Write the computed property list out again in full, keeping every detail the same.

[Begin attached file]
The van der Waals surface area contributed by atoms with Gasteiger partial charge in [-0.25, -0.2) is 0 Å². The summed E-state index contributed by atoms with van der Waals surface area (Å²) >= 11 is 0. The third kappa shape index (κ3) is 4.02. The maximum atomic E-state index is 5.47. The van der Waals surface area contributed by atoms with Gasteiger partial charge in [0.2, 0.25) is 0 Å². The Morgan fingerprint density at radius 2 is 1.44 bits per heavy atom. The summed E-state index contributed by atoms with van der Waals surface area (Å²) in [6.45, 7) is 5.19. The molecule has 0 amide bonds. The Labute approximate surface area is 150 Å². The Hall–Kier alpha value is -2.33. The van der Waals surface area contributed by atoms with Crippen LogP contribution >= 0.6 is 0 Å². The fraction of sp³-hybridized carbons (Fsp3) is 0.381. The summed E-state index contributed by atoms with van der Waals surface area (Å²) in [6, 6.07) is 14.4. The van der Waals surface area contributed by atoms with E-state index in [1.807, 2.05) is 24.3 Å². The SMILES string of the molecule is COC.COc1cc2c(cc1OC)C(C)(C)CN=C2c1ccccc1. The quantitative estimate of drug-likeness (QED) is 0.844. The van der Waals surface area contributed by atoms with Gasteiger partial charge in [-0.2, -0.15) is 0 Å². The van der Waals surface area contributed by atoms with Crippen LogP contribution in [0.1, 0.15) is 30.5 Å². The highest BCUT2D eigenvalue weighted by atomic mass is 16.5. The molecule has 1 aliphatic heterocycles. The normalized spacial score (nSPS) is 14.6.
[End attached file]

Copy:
The van der Waals surface area contributed by atoms with Gasteiger partial charge in [-0.25, -0.2) is 0 Å². The summed E-state index contributed by atoms with van der Waals surface area (Å²) >= 11 is 0. The third kappa shape index (κ3) is 4.02. The maximum atomic E-state index is 5.47. The van der Waals surface area contributed by atoms with Gasteiger partial charge in [0.2, 0.25) is 0 Å². The Morgan fingerprint density at radius 2 is 1.44 bits per heavy atom. The summed E-state index contributed by atoms with van der Waals surface area (Å²) in [6.45, 7) is 5.19. The molecule has 0 amide bonds. The Labute approximate surface area is 150 Å². The Hall–Kier alpha value is -2.33. The van der Waals surface area contributed by atoms with Crippen LogP contribution >= 0.6 is 0 Å². The fraction of sp³-hybridized carbons (Fsp3) is 0.381. The summed E-state index contributed by atoms with van der Waals surface area (Å²) in [6, 6.07) is 14.4. The van der Waals surface area contributed by atoms with E-state index in [1.807, 2.05) is 24.3 Å². The SMILES string of the molecule is COC.COc1cc2c(cc1OC)C(C)(C)CN=C2c1ccccc1. The quantitative estimate of drug-likeness (QED) is 0.844. The van der Waals surface area contributed by atoms with Gasteiger partial charge in [-0.2, -0.15) is 0 Å². The van der Waals surface area contributed by atoms with Crippen LogP contribution in [0.1, 0.15) is 30.5 Å². The highest BCUT2D eigenvalue weighted by atomic mass is 16.5. The molecule has 1 aliphatic heterocycles. The normalized spacial score (nSPS) is 14.6.